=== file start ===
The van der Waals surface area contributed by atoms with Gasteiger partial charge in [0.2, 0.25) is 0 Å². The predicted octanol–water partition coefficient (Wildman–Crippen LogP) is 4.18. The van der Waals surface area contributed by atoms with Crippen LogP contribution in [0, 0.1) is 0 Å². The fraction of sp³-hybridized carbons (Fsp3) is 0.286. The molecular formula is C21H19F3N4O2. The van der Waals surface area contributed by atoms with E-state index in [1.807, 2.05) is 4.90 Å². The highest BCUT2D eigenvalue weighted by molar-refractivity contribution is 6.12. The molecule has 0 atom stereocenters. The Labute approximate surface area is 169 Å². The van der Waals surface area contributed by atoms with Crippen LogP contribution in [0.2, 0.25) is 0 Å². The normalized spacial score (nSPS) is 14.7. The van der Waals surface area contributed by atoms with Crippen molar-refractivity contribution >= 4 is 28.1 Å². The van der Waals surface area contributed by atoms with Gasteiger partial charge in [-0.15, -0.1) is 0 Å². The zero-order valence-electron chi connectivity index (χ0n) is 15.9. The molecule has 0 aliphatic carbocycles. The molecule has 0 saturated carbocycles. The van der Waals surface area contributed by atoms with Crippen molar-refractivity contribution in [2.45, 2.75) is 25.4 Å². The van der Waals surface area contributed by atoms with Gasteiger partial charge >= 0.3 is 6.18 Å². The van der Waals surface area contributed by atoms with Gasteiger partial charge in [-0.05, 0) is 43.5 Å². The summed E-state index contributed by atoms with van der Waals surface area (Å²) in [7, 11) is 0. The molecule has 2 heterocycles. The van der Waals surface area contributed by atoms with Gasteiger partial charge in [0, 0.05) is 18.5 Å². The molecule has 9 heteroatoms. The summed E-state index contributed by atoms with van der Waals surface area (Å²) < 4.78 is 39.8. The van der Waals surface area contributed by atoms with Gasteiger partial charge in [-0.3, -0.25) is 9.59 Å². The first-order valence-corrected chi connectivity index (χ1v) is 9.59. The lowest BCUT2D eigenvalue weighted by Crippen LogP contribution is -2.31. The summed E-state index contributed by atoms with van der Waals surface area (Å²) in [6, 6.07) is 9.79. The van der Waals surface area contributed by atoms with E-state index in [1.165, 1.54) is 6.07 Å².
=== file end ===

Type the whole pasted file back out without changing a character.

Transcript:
The van der Waals surface area contributed by atoms with Gasteiger partial charge in [0.2, 0.25) is 0 Å². The predicted octanol–water partition coefficient (Wildman–Crippen LogP) is 4.18. The van der Waals surface area contributed by atoms with Crippen LogP contribution in [0, 0.1) is 0 Å². The fraction of sp³-hybridized carbons (Fsp3) is 0.286. The molecular formula is C21H19F3N4O2. The van der Waals surface area contributed by atoms with E-state index in [1.807, 2.05) is 4.90 Å². The highest BCUT2D eigenvalue weighted by molar-refractivity contribution is 6.12. The molecule has 0 atom stereocenters. The Labute approximate surface area is 169 Å². The van der Waals surface area contributed by atoms with Crippen LogP contribution in [0.2, 0.25) is 0 Å². The normalized spacial score (nSPS) is 14.7. The van der Waals surface area contributed by atoms with Crippen molar-refractivity contribution >= 4 is 28.1 Å². The van der Waals surface area contributed by atoms with Gasteiger partial charge in [-0.15, -0.1) is 0 Å². The zero-order valence-electron chi connectivity index (χ0n) is 15.9. The molecule has 0 aliphatic carbocycles. The molecule has 0 saturated carbocycles. The van der Waals surface area contributed by atoms with Crippen molar-refractivity contribution in [2.45, 2.75) is 25.4 Å². The van der Waals surface area contributed by atoms with Gasteiger partial charge >= 0.3 is 6.18 Å². The van der Waals surface area contributed by atoms with Gasteiger partial charge in [-0.05, 0) is 43.5 Å². The summed E-state index contributed by atoms with van der Waals surface area (Å²) in [7, 11) is 0. The molecule has 2 heterocycles. The van der Waals surface area contributed by atoms with Gasteiger partial charge in [0, 0.05) is 18.5 Å². The molecule has 9 heteroatoms. The summed E-state index contributed by atoms with van der Waals surface area (Å²) < 4.78 is 39.8. The van der Waals surface area contributed by atoms with Gasteiger partial charge in [-0.3, -0.25) is 9.59 Å². The first-order valence-corrected chi connectivity index (χ1v) is 9.59. The lowest BCUT2D eigenvalue weighted by Crippen LogP contribution is -2.31. The summed E-state index contributed by atoms with van der Waals surface area (Å²) in [6, 6.07) is 9.79. The van der Waals surface area contributed by atoms with E-state index in [1.165, 1.54) is 6.07 Å².